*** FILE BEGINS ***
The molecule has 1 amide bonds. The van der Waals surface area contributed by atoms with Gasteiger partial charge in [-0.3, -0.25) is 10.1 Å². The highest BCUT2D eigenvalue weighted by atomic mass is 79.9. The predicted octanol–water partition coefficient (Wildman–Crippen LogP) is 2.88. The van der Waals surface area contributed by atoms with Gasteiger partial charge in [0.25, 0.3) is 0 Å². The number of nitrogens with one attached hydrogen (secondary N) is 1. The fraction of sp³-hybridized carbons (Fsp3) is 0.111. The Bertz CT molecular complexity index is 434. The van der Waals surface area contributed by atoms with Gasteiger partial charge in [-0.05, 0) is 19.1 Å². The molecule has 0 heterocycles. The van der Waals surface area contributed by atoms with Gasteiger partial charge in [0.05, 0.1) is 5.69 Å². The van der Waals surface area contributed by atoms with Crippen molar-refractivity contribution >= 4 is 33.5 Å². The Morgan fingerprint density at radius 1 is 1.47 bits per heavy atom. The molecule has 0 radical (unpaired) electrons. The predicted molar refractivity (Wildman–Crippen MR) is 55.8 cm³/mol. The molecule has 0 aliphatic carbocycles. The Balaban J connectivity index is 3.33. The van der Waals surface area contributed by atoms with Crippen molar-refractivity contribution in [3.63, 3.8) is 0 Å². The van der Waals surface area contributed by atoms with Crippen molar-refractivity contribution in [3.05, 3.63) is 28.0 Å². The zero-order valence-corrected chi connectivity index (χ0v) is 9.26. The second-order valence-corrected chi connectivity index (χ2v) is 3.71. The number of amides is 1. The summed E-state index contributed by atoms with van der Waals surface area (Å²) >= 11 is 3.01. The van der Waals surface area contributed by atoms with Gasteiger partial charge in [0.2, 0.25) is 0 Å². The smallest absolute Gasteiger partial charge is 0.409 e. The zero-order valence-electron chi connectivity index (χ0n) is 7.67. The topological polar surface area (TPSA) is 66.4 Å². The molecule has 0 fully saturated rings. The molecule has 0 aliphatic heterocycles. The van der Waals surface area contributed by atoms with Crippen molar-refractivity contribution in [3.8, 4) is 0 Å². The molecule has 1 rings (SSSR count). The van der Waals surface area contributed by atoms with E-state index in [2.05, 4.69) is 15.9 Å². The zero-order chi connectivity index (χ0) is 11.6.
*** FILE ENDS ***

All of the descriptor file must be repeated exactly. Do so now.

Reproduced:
The molecule has 1 amide bonds. The van der Waals surface area contributed by atoms with Gasteiger partial charge in [-0.3, -0.25) is 10.1 Å². The highest BCUT2D eigenvalue weighted by atomic mass is 79.9. The predicted octanol–water partition coefficient (Wildman–Crippen LogP) is 2.88. The van der Waals surface area contributed by atoms with Gasteiger partial charge in [0.25, 0.3) is 0 Å². The number of nitrogens with one attached hydrogen (secondary N) is 1. The fraction of sp³-hybridized carbons (Fsp3) is 0.111. The Bertz CT molecular complexity index is 434. The van der Waals surface area contributed by atoms with Gasteiger partial charge in [-0.05, 0) is 19.1 Å². The molecule has 0 heterocycles. The van der Waals surface area contributed by atoms with Gasteiger partial charge in [0.05, 0.1) is 5.69 Å². The van der Waals surface area contributed by atoms with Crippen molar-refractivity contribution >= 4 is 33.5 Å². The Morgan fingerprint density at radius 1 is 1.47 bits per heavy atom. The molecule has 0 radical (unpaired) electrons. The predicted molar refractivity (Wildman–Crippen MR) is 55.8 cm³/mol. The molecule has 0 aliphatic carbocycles. The Balaban J connectivity index is 3.33. The van der Waals surface area contributed by atoms with Crippen molar-refractivity contribution in [3.63, 3.8) is 0 Å². The van der Waals surface area contributed by atoms with Crippen molar-refractivity contribution in [3.05, 3.63) is 28.0 Å². The zero-order valence-corrected chi connectivity index (χ0v) is 9.26. The second-order valence-corrected chi connectivity index (χ2v) is 3.71. The number of amides is 1. The summed E-state index contributed by atoms with van der Waals surface area (Å²) >= 11 is 3.01. The van der Waals surface area contributed by atoms with Gasteiger partial charge in [0.2, 0.25) is 0 Å². The smallest absolute Gasteiger partial charge is 0.409 e. The zero-order valence-electron chi connectivity index (χ0n) is 7.67. The topological polar surface area (TPSA) is 66.4 Å². The molecule has 0 fully saturated rings. The molecule has 0 aliphatic heterocycles. The van der Waals surface area contributed by atoms with Crippen molar-refractivity contribution in [3.8, 4) is 0 Å². The molecule has 1 rings (SSSR count). The van der Waals surface area contributed by atoms with E-state index in [2.05, 4.69) is 15.9 Å². The zero-order chi connectivity index (χ0) is 11.6.